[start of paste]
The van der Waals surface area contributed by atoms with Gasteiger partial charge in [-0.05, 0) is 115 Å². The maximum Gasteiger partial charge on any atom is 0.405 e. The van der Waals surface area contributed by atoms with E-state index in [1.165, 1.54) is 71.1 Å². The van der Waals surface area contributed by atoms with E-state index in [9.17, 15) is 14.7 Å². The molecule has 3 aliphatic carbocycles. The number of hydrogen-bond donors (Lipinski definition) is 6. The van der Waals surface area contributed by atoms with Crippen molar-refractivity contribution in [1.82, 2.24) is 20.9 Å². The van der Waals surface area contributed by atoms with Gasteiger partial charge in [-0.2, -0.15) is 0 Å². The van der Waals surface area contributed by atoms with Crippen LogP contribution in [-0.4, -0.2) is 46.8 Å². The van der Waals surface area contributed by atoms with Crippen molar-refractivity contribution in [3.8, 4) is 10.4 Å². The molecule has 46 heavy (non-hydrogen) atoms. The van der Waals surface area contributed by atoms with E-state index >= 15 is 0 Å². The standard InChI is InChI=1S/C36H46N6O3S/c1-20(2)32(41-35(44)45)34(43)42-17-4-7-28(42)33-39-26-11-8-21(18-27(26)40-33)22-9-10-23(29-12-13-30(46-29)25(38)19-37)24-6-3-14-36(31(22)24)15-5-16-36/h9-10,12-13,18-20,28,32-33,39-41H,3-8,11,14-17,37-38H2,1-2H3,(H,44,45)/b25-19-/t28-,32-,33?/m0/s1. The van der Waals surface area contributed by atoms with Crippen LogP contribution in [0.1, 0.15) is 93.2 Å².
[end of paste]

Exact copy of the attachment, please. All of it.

The van der Waals surface area contributed by atoms with Gasteiger partial charge in [-0.05, 0) is 115 Å². The maximum Gasteiger partial charge on any atom is 0.405 e. The van der Waals surface area contributed by atoms with E-state index in [1.165, 1.54) is 71.1 Å². The van der Waals surface area contributed by atoms with E-state index in [9.17, 15) is 14.7 Å². The molecule has 3 aliphatic carbocycles. The number of hydrogen-bond donors (Lipinski definition) is 6. The van der Waals surface area contributed by atoms with Crippen molar-refractivity contribution in [1.82, 2.24) is 20.9 Å². The van der Waals surface area contributed by atoms with Gasteiger partial charge in [-0.2, -0.15) is 0 Å². The van der Waals surface area contributed by atoms with Crippen LogP contribution in [-0.4, -0.2) is 46.8 Å². The van der Waals surface area contributed by atoms with Crippen molar-refractivity contribution in [3.8, 4) is 10.4 Å². The molecule has 46 heavy (non-hydrogen) atoms. The van der Waals surface area contributed by atoms with E-state index >= 15 is 0 Å². The standard InChI is InChI=1S/C36H46N6O3S/c1-20(2)32(41-35(44)45)34(43)42-17-4-7-28(42)33-39-26-11-8-21(18-27(26)40-33)22-9-10-23(29-12-13-30(46-29)25(38)19-37)24-6-3-14-36(31(22)24)15-5-16-36/h9-10,12-13,18-20,28,32-33,39-41H,3-8,11,14-17,37-38H2,1-2H3,(H,44,45)/b25-19-/t28-,32-,33?/m0/s1. The van der Waals surface area contributed by atoms with Crippen LogP contribution in [0.1, 0.15) is 93.2 Å².